• Distract yourself. Listen to music on headphones or earbuds if allowed. Find a dentist with a TV screen in the exam room. That can help you pass the time while your smile is being worked on.
  • Relaxation techniques. If you feel anxious at any point during your appointment, remember that slow, deep breathing can help you feel calm.


  • Visit a mental health professional. Conditions like depression and anxiety can contribute to a fear of going to the dentists. If you have an anxiety disorder or other psychological condition, your mental health provider may help you establish an effective plan for dealing with anxiety so that you can get the dental care you need.


What Dentists Can Do

  • Create a nonthreatening environment. Something as simple as dental office decor can ease patient anxiety. The waiting room and exam rooms should be comfortable and welcoming. Consider decorating the walls with pleasant artwork instead of clinical medical charts.
  • Help patients prepare. If possible, offer to talk to patients in an office setting before going into the exam room. Ask patients about any problems or questions they have before getting started. Give them a preview of what will happen so the patient knows what to expect. Tell patients to alert you if they feel any pain or discomfort at any time during treatment.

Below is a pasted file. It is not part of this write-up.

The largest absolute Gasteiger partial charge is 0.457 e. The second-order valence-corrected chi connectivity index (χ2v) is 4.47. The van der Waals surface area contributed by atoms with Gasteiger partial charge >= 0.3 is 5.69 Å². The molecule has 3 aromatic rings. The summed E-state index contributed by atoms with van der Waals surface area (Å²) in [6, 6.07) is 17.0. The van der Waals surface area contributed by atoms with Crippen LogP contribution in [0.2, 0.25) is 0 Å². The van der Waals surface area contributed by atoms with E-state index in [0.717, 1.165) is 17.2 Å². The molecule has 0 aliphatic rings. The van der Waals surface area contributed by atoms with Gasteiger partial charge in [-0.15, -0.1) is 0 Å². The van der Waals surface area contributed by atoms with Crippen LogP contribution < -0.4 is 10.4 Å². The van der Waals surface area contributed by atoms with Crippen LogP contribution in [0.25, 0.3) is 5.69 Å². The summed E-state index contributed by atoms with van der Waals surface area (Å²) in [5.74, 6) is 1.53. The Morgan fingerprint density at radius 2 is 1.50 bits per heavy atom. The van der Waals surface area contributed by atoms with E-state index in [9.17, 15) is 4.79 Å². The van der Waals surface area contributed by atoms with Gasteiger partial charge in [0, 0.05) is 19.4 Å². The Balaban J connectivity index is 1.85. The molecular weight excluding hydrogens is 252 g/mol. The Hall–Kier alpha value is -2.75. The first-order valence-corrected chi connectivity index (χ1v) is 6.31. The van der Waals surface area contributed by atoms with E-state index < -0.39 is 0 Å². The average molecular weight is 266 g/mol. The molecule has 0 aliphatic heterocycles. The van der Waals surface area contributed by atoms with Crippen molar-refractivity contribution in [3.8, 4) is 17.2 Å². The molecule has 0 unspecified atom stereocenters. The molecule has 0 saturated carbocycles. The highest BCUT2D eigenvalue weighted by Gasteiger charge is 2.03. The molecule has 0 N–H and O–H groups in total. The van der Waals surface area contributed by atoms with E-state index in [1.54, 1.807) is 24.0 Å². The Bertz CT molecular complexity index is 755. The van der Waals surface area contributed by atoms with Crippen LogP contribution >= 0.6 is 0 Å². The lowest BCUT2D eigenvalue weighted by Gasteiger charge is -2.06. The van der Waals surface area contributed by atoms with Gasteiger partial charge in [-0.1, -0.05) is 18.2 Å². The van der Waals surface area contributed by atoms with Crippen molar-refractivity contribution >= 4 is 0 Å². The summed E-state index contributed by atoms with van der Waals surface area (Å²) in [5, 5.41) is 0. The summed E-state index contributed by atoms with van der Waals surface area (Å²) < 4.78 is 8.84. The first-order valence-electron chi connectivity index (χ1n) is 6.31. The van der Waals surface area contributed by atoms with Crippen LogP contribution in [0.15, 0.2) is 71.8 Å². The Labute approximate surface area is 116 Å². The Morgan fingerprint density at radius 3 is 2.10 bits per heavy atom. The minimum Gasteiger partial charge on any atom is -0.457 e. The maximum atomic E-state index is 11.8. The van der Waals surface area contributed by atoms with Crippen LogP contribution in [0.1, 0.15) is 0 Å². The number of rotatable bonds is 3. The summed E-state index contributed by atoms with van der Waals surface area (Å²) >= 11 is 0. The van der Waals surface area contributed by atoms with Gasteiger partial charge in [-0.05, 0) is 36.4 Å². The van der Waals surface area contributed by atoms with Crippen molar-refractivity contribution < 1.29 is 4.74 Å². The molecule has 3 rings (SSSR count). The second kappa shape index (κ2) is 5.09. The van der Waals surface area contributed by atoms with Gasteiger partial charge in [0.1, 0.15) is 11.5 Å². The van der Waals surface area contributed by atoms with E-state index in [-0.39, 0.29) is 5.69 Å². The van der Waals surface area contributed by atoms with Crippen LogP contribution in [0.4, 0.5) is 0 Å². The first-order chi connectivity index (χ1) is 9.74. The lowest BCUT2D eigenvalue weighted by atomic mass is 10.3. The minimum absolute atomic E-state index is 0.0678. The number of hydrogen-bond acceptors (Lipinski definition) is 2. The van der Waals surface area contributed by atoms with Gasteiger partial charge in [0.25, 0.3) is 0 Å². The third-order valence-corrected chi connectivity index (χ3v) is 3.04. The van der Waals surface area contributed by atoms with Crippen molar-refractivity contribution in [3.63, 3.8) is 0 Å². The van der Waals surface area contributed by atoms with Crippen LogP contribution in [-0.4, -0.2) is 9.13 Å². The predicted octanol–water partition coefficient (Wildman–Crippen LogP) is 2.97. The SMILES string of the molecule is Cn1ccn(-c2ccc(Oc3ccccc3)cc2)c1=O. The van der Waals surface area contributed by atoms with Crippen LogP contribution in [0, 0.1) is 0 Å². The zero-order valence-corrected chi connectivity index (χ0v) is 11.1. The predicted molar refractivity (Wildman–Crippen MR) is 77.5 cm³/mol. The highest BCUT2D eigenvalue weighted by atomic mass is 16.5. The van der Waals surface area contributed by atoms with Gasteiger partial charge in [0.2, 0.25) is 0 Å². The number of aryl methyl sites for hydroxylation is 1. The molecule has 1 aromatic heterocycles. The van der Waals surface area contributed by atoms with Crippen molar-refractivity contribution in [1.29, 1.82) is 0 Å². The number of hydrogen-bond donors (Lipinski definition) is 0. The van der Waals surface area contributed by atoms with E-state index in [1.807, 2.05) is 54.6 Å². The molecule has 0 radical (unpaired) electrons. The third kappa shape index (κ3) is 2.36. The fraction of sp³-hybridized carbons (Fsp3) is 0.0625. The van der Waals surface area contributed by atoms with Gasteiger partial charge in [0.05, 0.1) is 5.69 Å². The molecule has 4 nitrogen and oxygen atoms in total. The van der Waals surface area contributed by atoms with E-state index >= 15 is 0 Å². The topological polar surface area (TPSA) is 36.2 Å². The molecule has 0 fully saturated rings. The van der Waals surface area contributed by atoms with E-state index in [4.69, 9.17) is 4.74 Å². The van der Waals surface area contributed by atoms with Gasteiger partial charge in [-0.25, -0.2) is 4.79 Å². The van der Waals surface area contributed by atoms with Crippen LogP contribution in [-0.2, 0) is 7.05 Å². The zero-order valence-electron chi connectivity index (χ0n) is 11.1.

• Engage patients during treatment. Clearly explain each step of a procedure as it happens, what it should feel like and about how long it will last. Give patients the opportunity to let you know if they feel uncomfortable or have a question.


  • Customize pain management. Many dentists and other health professionals assume that all patients have the same pain threshold. However, some research indicates that psychological stress can affect how people experience pain. For patients with dental phobia or anxiety, talk with them ahead of time about the correct type and amount of anesthetic or other pain management options.

At Excel Dental, Drs. Davis and Matthews understand that many patients can feel anxious about going to the dentist.

If you have any fear about your next exam or treatment, or if you have had a negative experience in the past, please let us know. We are happy to answer your questions and address your concerns before, during, and after your visit with us.

Everyone on our staff is dedicated to giving you the most pleasant dental experience possible, along with effective treatments and helpful patient education to help you and your family Smile Healthy!